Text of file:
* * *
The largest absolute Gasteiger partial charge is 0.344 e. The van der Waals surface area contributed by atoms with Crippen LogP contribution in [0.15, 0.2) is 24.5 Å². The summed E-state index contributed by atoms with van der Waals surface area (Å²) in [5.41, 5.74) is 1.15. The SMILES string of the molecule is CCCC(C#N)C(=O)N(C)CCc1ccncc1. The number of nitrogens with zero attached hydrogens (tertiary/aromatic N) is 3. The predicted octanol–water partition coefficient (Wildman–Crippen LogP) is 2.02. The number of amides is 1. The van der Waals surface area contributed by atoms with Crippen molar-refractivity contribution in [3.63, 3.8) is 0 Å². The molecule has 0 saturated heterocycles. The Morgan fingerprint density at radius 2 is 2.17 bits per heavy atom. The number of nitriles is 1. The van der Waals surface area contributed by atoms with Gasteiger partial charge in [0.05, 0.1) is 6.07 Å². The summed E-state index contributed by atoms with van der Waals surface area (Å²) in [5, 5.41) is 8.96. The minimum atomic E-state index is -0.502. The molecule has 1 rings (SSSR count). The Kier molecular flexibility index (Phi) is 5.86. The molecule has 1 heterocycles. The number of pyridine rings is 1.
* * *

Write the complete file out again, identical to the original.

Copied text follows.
The largest absolute Gasteiger partial charge is 0.344 e. The van der Waals surface area contributed by atoms with Crippen LogP contribution in [0.15, 0.2) is 24.5 Å². The summed E-state index contributed by atoms with van der Waals surface area (Å²) in [5.41, 5.74) is 1.15. The SMILES string of the molecule is CCCC(C#N)C(=O)N(C)CCc1ccncc1. The number of nitrogens with zero attached hydrogens (tertiary/aromatic N) is 3. The predicted octanol–water partition coefficient (Wildman–Crippen LogP) is 2.02. The number of amides is 1. The van der Waals surface area contributed by atoms with Crippen molar-refractivity contribution in [3.63, 3.8) is 0 Å². The molecule has 0 saturated heterocycles. The Morgan fingerprint density at radius 2 is 2.17 bits per heavy atom. The number of nitriles is 1. The van der Waals surface area contributed by atoms with Gasteiger partial charge in [0.05, 0.1) is 6.07 Å². The summed E-state index contributed by atoms with van der Waals surface area (Å²) in [5, 5.41) is 8.96. The minimum atomic E-state index is -0.502. The molecule has 1 rings (SSSR count). The Kier molecular flexibility index (Phi) is 5.86. The molecule has 1 heterocycles. The number of pyridine rings is 1.